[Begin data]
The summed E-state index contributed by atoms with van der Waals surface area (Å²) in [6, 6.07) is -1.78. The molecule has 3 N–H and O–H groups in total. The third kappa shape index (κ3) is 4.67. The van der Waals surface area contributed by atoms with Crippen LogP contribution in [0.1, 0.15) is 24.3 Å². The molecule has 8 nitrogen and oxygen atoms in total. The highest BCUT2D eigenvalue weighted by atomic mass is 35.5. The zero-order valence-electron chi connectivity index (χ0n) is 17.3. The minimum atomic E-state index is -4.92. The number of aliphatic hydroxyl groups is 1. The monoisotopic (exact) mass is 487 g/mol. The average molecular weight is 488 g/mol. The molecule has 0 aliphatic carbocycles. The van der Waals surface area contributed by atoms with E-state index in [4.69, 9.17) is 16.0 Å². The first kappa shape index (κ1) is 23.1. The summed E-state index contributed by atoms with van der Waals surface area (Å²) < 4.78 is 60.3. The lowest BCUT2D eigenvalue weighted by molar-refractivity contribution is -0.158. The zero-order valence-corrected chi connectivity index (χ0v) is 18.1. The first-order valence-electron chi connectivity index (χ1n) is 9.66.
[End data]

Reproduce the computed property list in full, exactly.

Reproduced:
The summed E-state index contributed by atoms with van der Waals surface area (Å²) in [6, 6.07) is -1.78. The molecule has 3 N–H and O–H groups in total. The third kappa shape index (κ3) is 4.67. The van der Waals surface area contributed by atoms with Crippen LogP contribution in [0.1, 0.15) is 24.3 Å². The molecule has 8 nitrogen and oxygen atoms in total. The highest BCUT2D eigenvalue weighted by atomic mass is 35.5. The zero-order valence-electron chi connectivity index (χ0n) is 17.3. The minimum atomic E-state index is -4.92. The number of aliphatic hydroxyl groups is 1. The monoisotopic (exact) mass is 487 g/mol. The average molecular weight is 488 g/mol. The molecule has 0 aliphatic carbocycles. The van der Waals surface area contributed by atoms with E-state index in [4.69, 9.17) is 16.0 Å². The first kappa shape index (κ1) is 23.1. The summed E-state index contributed by atoms with van der Waals surface area (Å²) < 4.78 is 60.3. The lowest BCUT2D eigenvalue weighted by molar-refractivity contribution is -0.158. The zero-order valence-corrected chi connectivity index (χ0v) is 18.1. The first-order valence-electron chi connectivity index (χ1n) is 9.66.